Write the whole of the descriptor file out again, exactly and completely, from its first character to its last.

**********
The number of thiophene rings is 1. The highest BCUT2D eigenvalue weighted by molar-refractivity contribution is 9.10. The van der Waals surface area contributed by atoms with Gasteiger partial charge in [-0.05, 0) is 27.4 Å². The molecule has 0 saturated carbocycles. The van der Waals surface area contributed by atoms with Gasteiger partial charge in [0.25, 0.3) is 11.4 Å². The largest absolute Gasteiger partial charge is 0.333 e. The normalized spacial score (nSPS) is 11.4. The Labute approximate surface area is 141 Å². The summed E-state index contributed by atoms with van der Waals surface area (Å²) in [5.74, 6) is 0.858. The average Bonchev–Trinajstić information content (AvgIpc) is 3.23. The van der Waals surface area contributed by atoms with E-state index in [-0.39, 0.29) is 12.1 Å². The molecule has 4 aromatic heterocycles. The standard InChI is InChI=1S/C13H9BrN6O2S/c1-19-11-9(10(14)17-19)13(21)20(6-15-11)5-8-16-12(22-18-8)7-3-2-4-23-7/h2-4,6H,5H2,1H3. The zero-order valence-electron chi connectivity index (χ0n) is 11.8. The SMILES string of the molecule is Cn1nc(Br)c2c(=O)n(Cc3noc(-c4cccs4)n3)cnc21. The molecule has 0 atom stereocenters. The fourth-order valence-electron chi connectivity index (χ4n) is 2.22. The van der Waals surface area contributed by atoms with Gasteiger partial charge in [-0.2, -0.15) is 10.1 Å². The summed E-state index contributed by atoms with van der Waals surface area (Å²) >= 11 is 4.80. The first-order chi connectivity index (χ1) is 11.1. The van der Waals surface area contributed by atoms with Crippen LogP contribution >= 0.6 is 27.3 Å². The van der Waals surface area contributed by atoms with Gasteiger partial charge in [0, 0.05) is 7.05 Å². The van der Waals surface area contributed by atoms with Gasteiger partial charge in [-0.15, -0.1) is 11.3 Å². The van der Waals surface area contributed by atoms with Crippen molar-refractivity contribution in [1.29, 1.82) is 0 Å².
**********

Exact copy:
The number of thiophene rings is 1. The highest BCUT2D eigenvalue weighted by molar-refractivity contribution is 9.10. The van der Waals surface area contributed by atoms with Gasteiger partial charge in [-0.05, 0) is 27.4 Å². The molecule has 0 saturated carbocycles. The van der Waals surface area contributed by atoms with Gasteiger partial charge in [0.25, 0.3) is 11.4 Å². The largest absolute Gasteiger partial charge is 0.333 e. The normalized spacial score (nSPS) is 11.4. The Labute approximate surface area is 141 Å². The summed E-state index contributed by atoms with van der Waals surface area (Å²) in [5.74, 6) is 0.858. The average Bonchev–Trinajstić information content (AvgIpc) is 3.23. The van der Waals surface area contributed by atoms with E-state index in [-0.39, 0.29) is 12.1 Å². The molecule has 4 aromatic heterocycles. The standard InChI is InChI=1S/C13H9BrN6O2S/c1-19-11-9(10(14)17-19)13(21)20(6-15-11)5-8-16-12(22-18-8)7-3-2-4-23-7/h2-4,6H,5H2,1H3. The zero-order valence-electron chi connectivity index (χ0n) is 11.8. The SMILES string of the molecule is Cn1nc(Br)c2c(=O)n(Cc3noc(-c4cccs4)n3)cnc21. The molecule has 0 atom stereocenters. The fourth-order valence-electron chi connectivity index (χ4n) is 2.22. The van der Waals surface area contributed by atoms with Gasteiger partial charge in [-0.2, -0.15) is 10.1 Å². The summed E-state index contributed by atoms with van der Waals surface area (Å²) >= 11 is 4.80. The first-order chi connectivity index (χ1) is 11.1. The van der Waals surface area contributed by atoms with Crippen LogP contribution >= 0.6 is 27.3 Å². The van der Waals surface area contributed by atoms with Gasteiger partial charge in [0, 0.05) is 7.05 Å². The van der Waals surface area contributed by atoms with Gasteiger partial charge in [-0.15, -0.1) is 11.3 Å². The van der Waals surface area contributed by atoms with Crippen molar-refractivity contribution in [1.29, 1.82) is 0 Å².